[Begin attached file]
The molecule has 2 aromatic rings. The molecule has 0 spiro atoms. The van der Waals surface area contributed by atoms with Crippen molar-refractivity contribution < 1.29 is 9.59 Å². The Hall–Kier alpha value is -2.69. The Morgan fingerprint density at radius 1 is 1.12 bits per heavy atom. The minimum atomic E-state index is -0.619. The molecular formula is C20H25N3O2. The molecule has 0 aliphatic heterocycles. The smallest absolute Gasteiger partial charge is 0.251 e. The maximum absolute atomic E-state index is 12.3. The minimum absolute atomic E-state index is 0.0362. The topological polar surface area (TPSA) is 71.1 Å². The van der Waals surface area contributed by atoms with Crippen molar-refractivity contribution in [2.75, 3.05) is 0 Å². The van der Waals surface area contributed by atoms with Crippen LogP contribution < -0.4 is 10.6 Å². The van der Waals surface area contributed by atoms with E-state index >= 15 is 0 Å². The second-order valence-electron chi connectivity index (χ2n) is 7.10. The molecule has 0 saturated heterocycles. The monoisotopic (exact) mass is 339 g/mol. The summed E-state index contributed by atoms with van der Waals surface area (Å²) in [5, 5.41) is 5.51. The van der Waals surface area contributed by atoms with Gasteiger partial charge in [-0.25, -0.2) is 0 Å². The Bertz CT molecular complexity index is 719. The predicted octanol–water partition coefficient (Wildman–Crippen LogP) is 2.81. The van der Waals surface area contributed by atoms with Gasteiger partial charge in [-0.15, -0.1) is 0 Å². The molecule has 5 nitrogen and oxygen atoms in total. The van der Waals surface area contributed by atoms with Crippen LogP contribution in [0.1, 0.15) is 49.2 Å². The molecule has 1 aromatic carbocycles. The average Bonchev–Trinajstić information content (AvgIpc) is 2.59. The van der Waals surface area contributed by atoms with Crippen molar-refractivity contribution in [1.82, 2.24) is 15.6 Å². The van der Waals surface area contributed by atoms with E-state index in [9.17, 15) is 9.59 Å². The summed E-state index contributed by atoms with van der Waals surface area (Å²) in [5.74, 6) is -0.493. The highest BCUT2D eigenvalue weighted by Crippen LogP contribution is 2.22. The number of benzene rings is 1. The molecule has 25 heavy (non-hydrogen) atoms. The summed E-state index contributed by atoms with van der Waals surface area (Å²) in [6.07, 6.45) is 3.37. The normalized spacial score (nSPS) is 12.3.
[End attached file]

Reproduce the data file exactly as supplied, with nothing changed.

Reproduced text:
The molecule has 2 aromatic rings. The molecule has 0 spiro atoms. The van der Waals surface area contributed by atoms with Crippen molar-refractivity contribution < 1.29 is 9.59 Å². The Hall–Kier alpha value is -2.69. The Morgan fingerprint density at radius 1 is 1.12 bits per heavy atom. The minimum atomic E-state index is -0.619. The molecular formula is C20H25N3O2. The molecule has 0 aliphatic heterocycles. The smallest absolute Gasteiger partial charge is 0.251 e. The maximum absolute atomic E-state index is 12.3. The minimum absolute atomic E-state index is 0.0362. The topological polar surface area (TPSA) is 71.1 Å². The van der Waals surface area contributed by atoms with Crippen molar-refractivity contribution in [2.75, 3.05) is 0 Å². The van der Waals surface area contributed by atoms with Crippen LogP contribution < -0.4 is 10.6 Å². The van der Waals surface area contributed by atoms with E-state index >= 15 is 0 Å². The second-order valence-electron chi connectivity index (χ2n) is 7.10. The molecule has 0 saturated heterocycles. The monoisotopic (exact) mass is 339 g/mol. The summed E-state index contributed by atoms with van der Waals surface area (Å²) in [5, 5.41) is 5.51. The van der Waals surface area contributed by atoms with Gasteiger partial charge in [-0.25, -0.2) is 0 Å². The Bertz CT molecular complexity index is 719. The predicted octanol–water partition coefficient (Wildman–Crippen LogP) is 2.81. The van der Waals surface area contributed by atoms with Gasteiger partial charge in [-0.15, -0.1) is 0 Å². The molecule has 5 nitrogen and oxygen atoms in total. The van der Waals surface area contributed by atoms with Crippen LogP contribution in [0.1, 0.15) is 49.2 Å². The molecule has 1 aromatic carbocycles. The average Bonchev–Trinajstić information content (AvgIpc) is 2.59. The van der Waals surface area contributed by atoms with Crippen molar-refractivity contribution in [1.82, 2.24) is 15.6 Å². The van der Waals surface area contributed by atoms with E-state index in [9.17, 15) is 9.59 Å². The summed E-state index contributed by atoms with van der Waals surface area (Å²) in [5.74, 6) is -0.493. The highest BCUT2D eigenvalue weighted by Crippen LogP contribution is 2.22. The number of benzene rings is 1. The molecule has 25 heavy (non-hydrogen) atoms. The summed E-state index contributed by atoms with van der Waals surface area (Å²) in [6.07, 6.45) is 3.37. The normalized spacial score (nSPS) is 12.3.